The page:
Barocci: Brilliance and Grace at The National Gallery

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As Barocci has been described in one newspaper review I have read as ‘the greatest Old Master you’ve never heard of’, for once. I don’t feel more ignorant than everyone else at an art exhibition.  I wouldn’t have chosen to visit this one had it not been for the positive things I read and heard on radio review shows.  Everyone who commented said how much they enjoyed it and wondered why they’d never heard of the artist before.

It seems that it is both a combination of the fickleness of taste in artistic fashion and the fact that Barocci did most of his work in Urbino in Italy where much of it remains in churches and other institutions.

I went thinking that the National Gallery had decided to make an exhibition out of some old stuff they’d had in a cupboard for years, but that is not the case at all.  In fact the Gallery has only one Barocci, the idiosyncratically named Madonna of  the Cat (provoking the exhibition shop to be filled with cat related souvenir tut, but let’s gloss over that).  Only one other piece in the exhibition is in a UK collection, and that is a small sketch owned by the Queen.  For the rest, they have been brought together from various homes in Italy, America and Germany.

The paintings are huge, relatively small in number and mostly on the religious themes requested by his patrons, and while I could appreciate the bright colours and some of the clever compositions, they were, for me, the least interesting elements on show.

From the sketches and drawings on display it is clear that Barocci was an obsessive sketcher, drawing hands and feet over and over again, to get the right angle, the right feeling of tension to carry the weight of a figure or to attract the attention of the viewer.  He tried compositions this way and that; in the Visitation should Mary or Elizabeth be on the right or the left, and what angle should Joseph’s hand be to show the weight of the bags?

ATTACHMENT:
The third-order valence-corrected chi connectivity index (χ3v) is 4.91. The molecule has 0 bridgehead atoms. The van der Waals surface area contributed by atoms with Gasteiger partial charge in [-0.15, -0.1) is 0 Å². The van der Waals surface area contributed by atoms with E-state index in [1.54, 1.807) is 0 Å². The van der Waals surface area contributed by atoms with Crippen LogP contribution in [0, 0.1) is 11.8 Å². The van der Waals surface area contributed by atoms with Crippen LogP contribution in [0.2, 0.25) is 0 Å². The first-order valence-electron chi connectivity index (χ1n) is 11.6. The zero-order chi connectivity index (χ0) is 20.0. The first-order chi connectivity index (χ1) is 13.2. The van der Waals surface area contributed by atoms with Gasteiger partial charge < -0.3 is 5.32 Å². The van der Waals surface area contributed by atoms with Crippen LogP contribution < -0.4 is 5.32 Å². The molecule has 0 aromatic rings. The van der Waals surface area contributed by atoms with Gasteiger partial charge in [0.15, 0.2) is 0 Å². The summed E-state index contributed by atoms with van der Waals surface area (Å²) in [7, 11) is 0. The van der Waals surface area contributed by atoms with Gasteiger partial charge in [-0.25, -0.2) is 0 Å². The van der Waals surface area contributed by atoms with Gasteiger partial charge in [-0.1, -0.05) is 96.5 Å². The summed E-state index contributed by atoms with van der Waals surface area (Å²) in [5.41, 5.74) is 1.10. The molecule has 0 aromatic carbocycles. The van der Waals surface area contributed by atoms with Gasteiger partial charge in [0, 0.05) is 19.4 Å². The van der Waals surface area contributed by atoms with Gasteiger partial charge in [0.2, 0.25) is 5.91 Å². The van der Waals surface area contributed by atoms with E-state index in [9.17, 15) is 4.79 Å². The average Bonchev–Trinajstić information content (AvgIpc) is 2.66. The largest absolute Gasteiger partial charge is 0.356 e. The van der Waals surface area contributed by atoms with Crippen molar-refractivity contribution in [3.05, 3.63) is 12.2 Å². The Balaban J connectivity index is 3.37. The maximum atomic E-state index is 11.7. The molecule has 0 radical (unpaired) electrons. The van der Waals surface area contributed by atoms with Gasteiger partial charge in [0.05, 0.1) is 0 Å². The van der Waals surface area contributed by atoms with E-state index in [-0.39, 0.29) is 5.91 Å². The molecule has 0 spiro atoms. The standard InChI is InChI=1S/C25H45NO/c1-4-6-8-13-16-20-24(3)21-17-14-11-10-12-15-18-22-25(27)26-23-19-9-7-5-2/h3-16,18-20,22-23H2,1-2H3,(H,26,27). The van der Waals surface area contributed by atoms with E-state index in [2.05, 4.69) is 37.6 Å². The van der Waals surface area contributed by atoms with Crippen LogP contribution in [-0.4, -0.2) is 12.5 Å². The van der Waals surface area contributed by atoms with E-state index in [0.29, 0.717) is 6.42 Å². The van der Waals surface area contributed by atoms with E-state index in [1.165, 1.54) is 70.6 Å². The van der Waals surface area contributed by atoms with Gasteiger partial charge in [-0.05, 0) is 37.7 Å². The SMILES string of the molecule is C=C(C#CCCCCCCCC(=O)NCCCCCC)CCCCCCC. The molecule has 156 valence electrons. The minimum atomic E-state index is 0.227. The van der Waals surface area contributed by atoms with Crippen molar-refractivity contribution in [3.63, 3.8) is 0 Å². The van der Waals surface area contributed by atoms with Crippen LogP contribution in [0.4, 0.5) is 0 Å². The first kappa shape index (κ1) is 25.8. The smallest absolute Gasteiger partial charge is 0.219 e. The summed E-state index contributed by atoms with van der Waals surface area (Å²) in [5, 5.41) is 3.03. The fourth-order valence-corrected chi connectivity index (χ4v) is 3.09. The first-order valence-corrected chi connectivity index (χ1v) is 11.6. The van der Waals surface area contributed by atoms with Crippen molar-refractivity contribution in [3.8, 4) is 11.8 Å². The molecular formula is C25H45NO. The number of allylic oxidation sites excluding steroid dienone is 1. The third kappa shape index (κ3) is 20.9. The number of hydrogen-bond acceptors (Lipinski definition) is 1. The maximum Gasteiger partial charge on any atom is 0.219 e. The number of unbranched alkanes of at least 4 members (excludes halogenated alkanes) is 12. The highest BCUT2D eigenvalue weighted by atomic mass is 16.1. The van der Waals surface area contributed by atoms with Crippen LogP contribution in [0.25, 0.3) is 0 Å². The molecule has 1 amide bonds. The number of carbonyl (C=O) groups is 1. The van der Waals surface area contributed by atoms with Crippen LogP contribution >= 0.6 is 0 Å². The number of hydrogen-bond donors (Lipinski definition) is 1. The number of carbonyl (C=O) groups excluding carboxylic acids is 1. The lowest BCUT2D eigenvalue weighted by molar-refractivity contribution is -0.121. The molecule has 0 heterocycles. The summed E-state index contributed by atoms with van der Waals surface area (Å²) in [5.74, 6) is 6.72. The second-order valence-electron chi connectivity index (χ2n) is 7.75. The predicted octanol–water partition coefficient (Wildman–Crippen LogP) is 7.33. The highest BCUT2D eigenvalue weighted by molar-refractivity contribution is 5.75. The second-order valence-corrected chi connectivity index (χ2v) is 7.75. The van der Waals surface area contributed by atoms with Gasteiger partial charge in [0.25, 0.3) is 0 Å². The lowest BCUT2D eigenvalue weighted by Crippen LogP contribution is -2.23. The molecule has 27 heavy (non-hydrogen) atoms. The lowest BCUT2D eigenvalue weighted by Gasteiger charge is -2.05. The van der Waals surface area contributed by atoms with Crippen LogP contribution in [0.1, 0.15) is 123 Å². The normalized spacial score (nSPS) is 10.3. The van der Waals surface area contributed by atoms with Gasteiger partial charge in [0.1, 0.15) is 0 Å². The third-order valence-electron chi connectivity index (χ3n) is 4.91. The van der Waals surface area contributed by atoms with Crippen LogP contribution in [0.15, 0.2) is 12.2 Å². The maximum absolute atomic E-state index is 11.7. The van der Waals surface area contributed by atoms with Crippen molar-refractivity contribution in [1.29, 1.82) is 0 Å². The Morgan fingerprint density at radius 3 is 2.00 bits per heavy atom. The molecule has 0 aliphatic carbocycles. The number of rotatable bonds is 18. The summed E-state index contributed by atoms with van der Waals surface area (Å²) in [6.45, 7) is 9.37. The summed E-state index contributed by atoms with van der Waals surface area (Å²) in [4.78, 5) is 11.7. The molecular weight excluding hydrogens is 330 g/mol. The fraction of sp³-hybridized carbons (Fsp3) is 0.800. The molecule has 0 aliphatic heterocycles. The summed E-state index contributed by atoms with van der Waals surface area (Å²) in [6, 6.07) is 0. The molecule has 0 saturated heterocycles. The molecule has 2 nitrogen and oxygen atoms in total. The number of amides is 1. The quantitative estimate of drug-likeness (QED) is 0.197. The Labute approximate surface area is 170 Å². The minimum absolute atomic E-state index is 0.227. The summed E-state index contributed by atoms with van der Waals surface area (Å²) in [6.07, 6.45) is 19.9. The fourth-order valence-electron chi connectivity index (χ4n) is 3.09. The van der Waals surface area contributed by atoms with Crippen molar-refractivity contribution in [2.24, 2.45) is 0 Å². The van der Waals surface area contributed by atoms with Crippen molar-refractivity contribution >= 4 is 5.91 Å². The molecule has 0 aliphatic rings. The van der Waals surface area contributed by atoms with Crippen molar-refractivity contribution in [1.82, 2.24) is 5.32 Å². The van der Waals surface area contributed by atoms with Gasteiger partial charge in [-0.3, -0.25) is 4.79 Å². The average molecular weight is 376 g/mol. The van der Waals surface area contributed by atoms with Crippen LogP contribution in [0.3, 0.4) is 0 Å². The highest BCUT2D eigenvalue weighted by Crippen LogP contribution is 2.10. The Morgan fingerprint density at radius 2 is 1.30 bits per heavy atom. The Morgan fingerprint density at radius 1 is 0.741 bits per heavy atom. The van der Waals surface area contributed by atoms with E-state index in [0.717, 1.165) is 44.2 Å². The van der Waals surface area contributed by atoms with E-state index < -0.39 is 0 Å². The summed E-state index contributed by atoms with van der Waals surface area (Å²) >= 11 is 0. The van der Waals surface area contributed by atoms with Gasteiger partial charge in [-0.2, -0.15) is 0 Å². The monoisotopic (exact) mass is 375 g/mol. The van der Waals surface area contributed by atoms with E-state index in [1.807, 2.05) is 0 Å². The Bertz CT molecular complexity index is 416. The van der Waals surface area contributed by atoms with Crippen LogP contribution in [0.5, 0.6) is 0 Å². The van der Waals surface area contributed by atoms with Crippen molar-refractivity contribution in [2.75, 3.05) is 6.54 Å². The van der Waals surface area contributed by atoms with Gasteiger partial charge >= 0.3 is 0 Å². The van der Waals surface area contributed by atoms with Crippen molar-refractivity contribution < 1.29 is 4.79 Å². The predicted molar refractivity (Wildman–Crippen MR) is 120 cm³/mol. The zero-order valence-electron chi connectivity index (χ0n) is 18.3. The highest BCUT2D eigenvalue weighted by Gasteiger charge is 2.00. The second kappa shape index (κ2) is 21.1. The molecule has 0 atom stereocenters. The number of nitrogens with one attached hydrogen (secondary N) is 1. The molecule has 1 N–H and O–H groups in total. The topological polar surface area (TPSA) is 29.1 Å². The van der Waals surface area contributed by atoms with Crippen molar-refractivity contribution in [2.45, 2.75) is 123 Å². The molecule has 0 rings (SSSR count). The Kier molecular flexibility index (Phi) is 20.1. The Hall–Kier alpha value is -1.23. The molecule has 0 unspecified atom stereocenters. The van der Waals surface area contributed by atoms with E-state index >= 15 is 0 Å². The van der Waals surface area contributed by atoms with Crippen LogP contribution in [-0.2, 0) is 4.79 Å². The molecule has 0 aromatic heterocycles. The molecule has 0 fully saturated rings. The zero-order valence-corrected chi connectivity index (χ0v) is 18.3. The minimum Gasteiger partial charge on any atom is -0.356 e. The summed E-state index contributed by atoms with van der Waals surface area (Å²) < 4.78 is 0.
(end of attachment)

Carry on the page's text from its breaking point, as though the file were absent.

The studies in colour for heads of characters in larger pieces somehow felt they had more energy and immediacy than when they were transposed onto the bigger canvas.  Maybe that’s just because I could see them more closely, but I think it was also because there was so much to observe and learn about the thought process of someone else, and someone who lived so many hundreds of years ago.

The finished pieces, as well as the divine, there is also something of the mundane or practical; so in The Last Supper there are servant collecting the dishes and doing the washing up; in The Entombment of Christ there are nails and hammers laid out in the foreground, setting these events in to a world that the viewers of the time would recognise.

I’m not usually a much of a fan of religious art, but the sketches and the traces of his extensive experimentation made this exhibition well worth the visit.

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3 Comments

  1. You have a real talent for looking, and for describing how and why you look, and the conclusions to which your looking leads you to arrive. (Gosh, that has to be the most grammatically clumsy sentence in the world – yikes!!!) But you get my meaning 🙂

    Reply
    • Thanks Jill. I certainly always try to look and to notice, and I think my drawing classes have taught me some of the vocabulary I need to express it.

      Reply
  1. Warmth and the Occasional Cat: Barocci | Orange Pekoe Reviews

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